If I were going to generate the set of sequences that add up to one -- without generating them all and testing -- I'd do it like this:
The positives and negatives in the sequence have to balance out. The sum of positive numbers in the sequence is one more than the absolute value of the sum of negative numbers. So if I start with a "correct" sequence, I can add one to a number, and subtract one from another, and the total remains 1.
1) Start with a sequence of 10 zeros
2) Pick one of those values and make it one (the first correct sequence)
3) Pick one answer that is less than 2 and add one. Then I'd pick one number that is greater than -2 and subtract one. (another correct sequence)
4) Repeat 3
If I did that methodically, I'd end up with the 837,100 correct sequences that Ross called out.
However, no one has ever accused me of being methodical, so what if I did it randomly?
1) Start with a sequence of zeros
2) Randomly pick one and make it one (a correct answer)
3) Randomly pick one that is less than 2 and add one. Randomly pick one that is greater than -2 and subtract one. (still a correct answer)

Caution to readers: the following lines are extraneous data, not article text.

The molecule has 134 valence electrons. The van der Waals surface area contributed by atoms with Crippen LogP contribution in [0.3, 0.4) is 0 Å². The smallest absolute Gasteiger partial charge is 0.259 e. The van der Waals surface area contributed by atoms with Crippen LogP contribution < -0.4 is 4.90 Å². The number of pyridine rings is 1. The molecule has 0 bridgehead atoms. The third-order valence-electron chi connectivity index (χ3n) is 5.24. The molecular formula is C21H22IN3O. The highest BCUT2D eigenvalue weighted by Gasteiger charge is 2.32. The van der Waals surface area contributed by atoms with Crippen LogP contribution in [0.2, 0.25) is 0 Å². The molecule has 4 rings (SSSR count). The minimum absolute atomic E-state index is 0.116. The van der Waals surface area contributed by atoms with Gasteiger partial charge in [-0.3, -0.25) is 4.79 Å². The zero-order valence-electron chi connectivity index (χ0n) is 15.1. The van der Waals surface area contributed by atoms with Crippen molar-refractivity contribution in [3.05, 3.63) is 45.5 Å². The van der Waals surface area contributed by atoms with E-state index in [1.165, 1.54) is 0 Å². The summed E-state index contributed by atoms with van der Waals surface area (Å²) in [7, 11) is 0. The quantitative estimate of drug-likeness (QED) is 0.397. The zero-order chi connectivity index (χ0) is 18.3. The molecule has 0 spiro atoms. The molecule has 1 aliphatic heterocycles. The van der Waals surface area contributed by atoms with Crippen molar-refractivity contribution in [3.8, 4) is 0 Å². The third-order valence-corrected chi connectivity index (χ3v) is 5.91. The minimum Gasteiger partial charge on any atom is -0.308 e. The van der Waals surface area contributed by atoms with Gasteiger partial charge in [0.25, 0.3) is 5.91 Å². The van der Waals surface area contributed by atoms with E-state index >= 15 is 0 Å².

4) Repeat 3 about 9 times.
(...about 9 times because the maximum possible sum of positives is 10, with a sum of negatives of -9, but we added 1 up front. I played with it on my computer and repeated (3) up to 1000 times... the + and - balance each other out pretty quick, and each iteration is guaranteed to be correct anyway.)
Now, this doesn't satisfy the criterion that all the solutions must be equally likely ... I didn't test, but I don't see how they could be ... but I mentioned that criterion only because it seemed to simplify things.
But this seems more like a cheesy arithmetic trick than math. Ross's answer seems more correct mathematically.